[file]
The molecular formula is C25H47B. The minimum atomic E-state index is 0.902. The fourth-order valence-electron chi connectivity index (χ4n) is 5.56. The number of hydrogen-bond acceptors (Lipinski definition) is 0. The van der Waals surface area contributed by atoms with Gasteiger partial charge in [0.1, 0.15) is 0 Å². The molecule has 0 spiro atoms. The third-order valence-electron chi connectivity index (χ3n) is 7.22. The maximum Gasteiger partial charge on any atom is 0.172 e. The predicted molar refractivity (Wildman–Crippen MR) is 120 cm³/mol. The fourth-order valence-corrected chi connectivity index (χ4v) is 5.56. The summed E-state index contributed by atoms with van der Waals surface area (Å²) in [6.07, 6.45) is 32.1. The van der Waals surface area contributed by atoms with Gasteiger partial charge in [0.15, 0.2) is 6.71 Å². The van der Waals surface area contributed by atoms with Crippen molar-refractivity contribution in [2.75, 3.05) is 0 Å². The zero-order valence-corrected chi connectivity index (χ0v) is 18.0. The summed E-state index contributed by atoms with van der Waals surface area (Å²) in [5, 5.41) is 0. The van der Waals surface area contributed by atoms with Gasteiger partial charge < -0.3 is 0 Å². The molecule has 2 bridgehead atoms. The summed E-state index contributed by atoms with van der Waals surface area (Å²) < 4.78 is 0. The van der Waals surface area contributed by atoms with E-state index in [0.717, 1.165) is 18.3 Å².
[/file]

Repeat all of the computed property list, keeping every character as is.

The molecular formula is C25H47B. The minimum atomic E-state index is 0.902. The fourth-order valence-electron chi connectivity index (χ4n) is 5.56. The number of hydrogen-bond acceptors (Lipinski definition) is 0. The van der Waals surface area contributed by atoms with Gasteiger partial charge in [0.1, 0.15) is 0 Å². The molecule has 0 spiro atoms. The third-order valence-electron chi connectivity index (χ3n) is 7.22. The maximum Gasteiger partial charge on any atom is 0.172 e. The predicted molar refractivity (Wildman–Crippen MR) is 120 cm³/mol. The fourth-order valence-corrected chi connectivity index (χ4v) is 5.56. The summed E-state index contributed by atoms with van der Waals surface area (Å²) in [6.07, 6.45) is 32.1. The van der Waals surface area contributed by atoms with Gasteiger partial charge in [0.15, 0.2) is 6.71 Å². The van der Waals surface area contributed by atoms with Crippen molar-refractivity contribution in [2.75, 3.05) is 0 Å². The zero-order valence-corrected chi connectivity index (χ0v) is 18.0. The summed E-state index contributed by atoms with van der Waals surface area (Å²) in [5, 5.41) is 0. The van der Waals surface area contributed by atoms with Gasteiger partial charge < -0.3 is 0 Å². The molecule has 2 bridgehead atoms. The summed E-state index contributed by atoms with van der Waals surface area (Å²) < 4.78 is 0. The van der Waals surface area contributed by atoms with E-state index in [0.717, 1.165) is 18.3 Å².